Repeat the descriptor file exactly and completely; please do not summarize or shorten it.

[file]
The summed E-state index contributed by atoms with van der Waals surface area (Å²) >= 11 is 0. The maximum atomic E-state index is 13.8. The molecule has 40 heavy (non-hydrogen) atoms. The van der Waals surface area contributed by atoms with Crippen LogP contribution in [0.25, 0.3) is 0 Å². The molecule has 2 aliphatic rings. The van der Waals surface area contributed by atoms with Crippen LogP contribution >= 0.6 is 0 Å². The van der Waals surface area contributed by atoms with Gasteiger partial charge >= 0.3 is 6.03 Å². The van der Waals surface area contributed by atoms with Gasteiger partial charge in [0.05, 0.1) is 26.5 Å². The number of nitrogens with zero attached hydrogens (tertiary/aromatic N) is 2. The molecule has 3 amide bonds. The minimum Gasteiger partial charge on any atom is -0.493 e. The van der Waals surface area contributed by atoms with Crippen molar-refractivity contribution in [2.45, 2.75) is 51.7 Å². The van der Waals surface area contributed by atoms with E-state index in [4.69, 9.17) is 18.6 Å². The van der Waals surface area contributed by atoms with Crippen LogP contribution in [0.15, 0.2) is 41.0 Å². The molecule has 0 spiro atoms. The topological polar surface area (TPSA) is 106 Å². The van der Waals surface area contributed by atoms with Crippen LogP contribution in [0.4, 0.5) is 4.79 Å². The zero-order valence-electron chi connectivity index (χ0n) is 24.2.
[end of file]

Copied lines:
The summed E-state index contributed by atoms with van der Waals surface area (Å²) >= 11 is 0. The maximum atomic E-state index is 13.8. The molecule has 40 heavy (non-hydrogen) atoms. The van der Waals surface area contributed by atoms with Crippen LogP contribution in [0.25, 0.3) is 0 Å². The molecule has 2 aliphatic rings. The van der Waals surface area contributed by atoms with Crippen LogP contribution >= 0.6 is 0 Å². The van der Waals surface area contributed by atoms with Gasteiger partial charge >= 0.3 is 6.03 Å². The van der Waals surface area contributed by atoms with Gasteiger partial charge in [0.05, 0.1) is 26.5 Å². The number of nitrogens with zero attached hydrogens (tertiary/aromatic N) is 2. The molecule has 3 amide bonds. The minimum Gasteiger partial charge on any atom is -0.493 e. The van der Waals surface area contributed by atoms with Crippen molar-refractivity contribution in [2.45, 2.75) is 51.7 Å². The van der Waals surface area contributed by atoms with E-state index in [4.69, 9.17) is 18.6 Å². The van der Waals surface area contributed by atoms with Crippen LogP contribution in [0.15, 0.2) is 41.0 Å². The molecule has 0 spiro atoms. The topological polar surface area (TPSA) is 106 Å². The van der Waals surface area contributed by atoms with Crippen LogP contribution in [0.4, 0.5) is 4.79 Å². The zero-order valence-electron chi connectivity index (χ0n) is 24.2.